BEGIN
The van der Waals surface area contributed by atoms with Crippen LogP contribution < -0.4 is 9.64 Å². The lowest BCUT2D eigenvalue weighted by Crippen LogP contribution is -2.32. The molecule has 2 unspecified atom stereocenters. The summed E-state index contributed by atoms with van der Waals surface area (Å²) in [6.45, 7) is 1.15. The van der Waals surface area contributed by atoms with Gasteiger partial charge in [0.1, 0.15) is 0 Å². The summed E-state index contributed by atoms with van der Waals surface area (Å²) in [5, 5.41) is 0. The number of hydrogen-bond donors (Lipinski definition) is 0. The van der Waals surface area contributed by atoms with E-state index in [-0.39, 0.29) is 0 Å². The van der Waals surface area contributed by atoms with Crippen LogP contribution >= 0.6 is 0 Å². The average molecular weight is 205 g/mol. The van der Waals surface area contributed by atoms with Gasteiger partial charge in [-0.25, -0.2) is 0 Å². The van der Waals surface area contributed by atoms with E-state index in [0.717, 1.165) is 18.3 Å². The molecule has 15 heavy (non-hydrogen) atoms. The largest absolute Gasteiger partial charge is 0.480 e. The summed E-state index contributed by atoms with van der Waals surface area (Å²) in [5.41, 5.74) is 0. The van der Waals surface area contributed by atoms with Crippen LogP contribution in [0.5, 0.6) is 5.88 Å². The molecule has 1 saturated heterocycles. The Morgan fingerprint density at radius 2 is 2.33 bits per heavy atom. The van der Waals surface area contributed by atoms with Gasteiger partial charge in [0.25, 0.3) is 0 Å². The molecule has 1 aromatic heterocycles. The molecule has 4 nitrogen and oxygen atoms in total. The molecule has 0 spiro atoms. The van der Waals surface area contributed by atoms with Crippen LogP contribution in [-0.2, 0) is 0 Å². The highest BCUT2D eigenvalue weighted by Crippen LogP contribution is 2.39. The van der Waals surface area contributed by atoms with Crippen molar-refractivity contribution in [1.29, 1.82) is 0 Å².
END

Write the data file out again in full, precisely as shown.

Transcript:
The van der Waals surface area contributed by atoms with Crippen LogP contribution < -0.4 is 9.64 Å². The lowest BCUT2D eigenvalue weighted by Crippen LogP contribution is -2.32. The molecule has 2 unspecified atom stereocenters. The summed E-state index contributed by atoms with van der Waals surface area (Å²) in [6.45, 7) is 1.15. The van der Waals surface area contributed by atoms with Gasteiger partial charge in [0.1, 0.15) is 0 Å². The summed E-state index contributed by atoms with van der Waals surface area (Å²) in [5, 5.41) is 0. The number of hydrogen-bond donors (Lipinski definition) is 0. The van der Waals surface area contributed by atoms with E-state index in [-0.39, 0.29) is 0 Å². The van der Waals surface area contributed by atoms with Crippen LogP contribution >= 0.6 is 0 Å². The average molecular weight is 205 g/mol. The van der Waals surface area contributed by atoms with Gasteiger partial charge in [-0.25, -0.2) is 0 Å². The van der Waals surface area contributed by atoms with E-state index in [0.717, 1.165) is 18.3 Å². The molecule has 15 heavy (non-hydrogen) atoms. The largest absolute Gasteiger partial charge is 0.480 e. The summed E-state index contributed by atoms with van der Waals surface area (Å²) in [5.41, 5.74) is 0. The van der Waals surface area contributed by atoms with Crippen LogP contribution in [0.5, 0.6) is 5.88 Å². The molecule has 1 saturated heterocycles. The Morgan fingerprint density at radius 2 is 2.33 bits per heavy atom. The van der Waals surface area contributed by atoms with Gasteiger partial charge in [0.25, 0.3) is 0 Å². The molecule has 1 aromatic heterocycles. The molecule has 4 nitrogen and oxygen atoms in total. The molecule has 0 spiro atoms. The van der Waals surface area contributed by atoms with Crippen LogP contribution in [-0.2, 0) is 0 Å². The highest BCUT2D eigenvalue weighted by Crippen LogP contribution is 2.39. The van der Waals surface area contributed by atoms with Crippen molar-refractivity contribution in [1.29, 1.82) is 0 Å².